Events at Metro Bank have raised concerns about the bank’s internal controls—and management’s shifting account as to how the errors were discovered hasn’t soothed investors. Meanwhile, the bank’s ambitious growth plans have largely been shelved until the equity raise has been completed. We continue to hold the stock at a low weight but are watching it closely. The expected capital raise to address the regulatory requirements should occur later this year.

The second-largest detractor from Fund performance for the quarter was USANA Health Sciences, Inc. (USNA). The company develops and manufactures nutritional supplements and personal-care products sold directly to associates and customers in the U.S. and other countries. USANA’s stock price declined in February and March amid ongoing regulatory questions in China that were first disclosed about two years ago. With the company’s internal investigation into the matter now substantially complete, management reported that it doesn’t expect a material impact. In our own experience, it’s not unusual for firms employing USANA’s multi-level distribution model to attract the attention of regulators. We remain patient pending further developments.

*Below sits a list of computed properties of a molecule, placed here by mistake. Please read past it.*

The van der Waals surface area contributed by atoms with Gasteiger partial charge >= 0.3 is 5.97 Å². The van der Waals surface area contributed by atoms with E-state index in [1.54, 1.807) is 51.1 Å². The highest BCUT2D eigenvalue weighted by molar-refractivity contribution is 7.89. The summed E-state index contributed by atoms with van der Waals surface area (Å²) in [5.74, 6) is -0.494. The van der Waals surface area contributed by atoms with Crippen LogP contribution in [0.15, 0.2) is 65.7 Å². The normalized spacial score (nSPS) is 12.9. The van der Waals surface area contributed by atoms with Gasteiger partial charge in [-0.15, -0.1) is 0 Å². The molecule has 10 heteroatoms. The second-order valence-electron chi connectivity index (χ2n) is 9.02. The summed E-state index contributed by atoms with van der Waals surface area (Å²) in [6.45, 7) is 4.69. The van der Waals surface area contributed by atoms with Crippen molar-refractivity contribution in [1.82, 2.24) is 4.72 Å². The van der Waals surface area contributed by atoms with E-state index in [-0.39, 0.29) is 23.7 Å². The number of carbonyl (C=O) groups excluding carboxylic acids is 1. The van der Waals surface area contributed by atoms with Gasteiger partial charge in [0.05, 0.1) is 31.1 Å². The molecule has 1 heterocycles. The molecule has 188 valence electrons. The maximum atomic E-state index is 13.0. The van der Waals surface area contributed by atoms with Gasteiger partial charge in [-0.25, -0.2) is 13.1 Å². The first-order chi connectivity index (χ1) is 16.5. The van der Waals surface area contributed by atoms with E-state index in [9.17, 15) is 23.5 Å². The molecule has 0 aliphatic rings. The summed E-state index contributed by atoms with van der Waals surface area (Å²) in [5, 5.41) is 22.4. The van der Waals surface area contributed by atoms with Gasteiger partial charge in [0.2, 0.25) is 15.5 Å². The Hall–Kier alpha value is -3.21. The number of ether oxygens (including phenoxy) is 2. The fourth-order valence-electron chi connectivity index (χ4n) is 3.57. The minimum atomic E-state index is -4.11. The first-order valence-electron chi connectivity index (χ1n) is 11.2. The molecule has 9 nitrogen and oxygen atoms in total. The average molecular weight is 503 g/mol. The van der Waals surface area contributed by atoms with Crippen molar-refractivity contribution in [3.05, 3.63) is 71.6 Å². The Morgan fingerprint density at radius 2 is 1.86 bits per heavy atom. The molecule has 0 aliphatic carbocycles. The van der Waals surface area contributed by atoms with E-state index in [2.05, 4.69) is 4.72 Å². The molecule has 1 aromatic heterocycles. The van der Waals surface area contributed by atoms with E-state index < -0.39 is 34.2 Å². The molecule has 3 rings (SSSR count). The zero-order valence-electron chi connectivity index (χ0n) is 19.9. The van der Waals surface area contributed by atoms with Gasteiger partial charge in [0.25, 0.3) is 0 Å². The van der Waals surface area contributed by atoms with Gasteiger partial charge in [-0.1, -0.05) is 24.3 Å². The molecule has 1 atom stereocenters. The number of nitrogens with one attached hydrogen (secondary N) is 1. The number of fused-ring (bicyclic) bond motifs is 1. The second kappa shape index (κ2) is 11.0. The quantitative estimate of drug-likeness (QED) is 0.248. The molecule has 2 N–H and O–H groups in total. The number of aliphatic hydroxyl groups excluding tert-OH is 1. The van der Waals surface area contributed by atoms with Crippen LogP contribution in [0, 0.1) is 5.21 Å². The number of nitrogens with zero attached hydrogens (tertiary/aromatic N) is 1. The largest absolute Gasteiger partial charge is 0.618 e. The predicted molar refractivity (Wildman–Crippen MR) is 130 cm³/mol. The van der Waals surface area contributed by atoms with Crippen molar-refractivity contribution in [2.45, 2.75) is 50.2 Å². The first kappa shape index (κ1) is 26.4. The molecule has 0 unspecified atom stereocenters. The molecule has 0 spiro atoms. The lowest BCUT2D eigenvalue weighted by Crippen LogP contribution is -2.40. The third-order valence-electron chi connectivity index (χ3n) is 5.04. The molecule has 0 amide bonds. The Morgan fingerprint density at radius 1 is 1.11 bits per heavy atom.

Sangamo Therapeutics, Inc. (SGMO) was another significant detractor. A clinical-stage biopharmaceutical company, Sangamo specializes in the treatment and cure of gene disorders. Investors reacted negatively in February to interim results from an early-stage study using the company’s zinc-finger editing technology for the treatment of Hurler syndrome. However, we think it’s too early to draw conclusions until results from the study’s high-dose subjects have been released. Moreover, Sangamo has already developed a second-generation zinc-finger technology designed for greater editing efficiency, which the company expects to enter into clinical trials later this year. It’s worth noting that, just after quarter end, Sangamo provided an unscheduled positive clinical-trial update and its stock rose almost 30%.

We sold TrueCar, Inc. (TRUE) due to deteriorating fundamentals. The company operates internet-based platforms that enable users to obtain market-based pricing on new and used cars, and to connect with its network of certified dealers. Shares of TrueCar declined sharply in February after revenues and earnings in the company’s most-recent quarter fell short of expectations. Citing operational issues related to TrueCar’s migration to a new technology platform, management issued cautious guidance for 2019. With the company still unprofitable and the timing of its return to double-digit revenue growth uncertain, we decided to move on. (Current and future holdings are subject to risk.)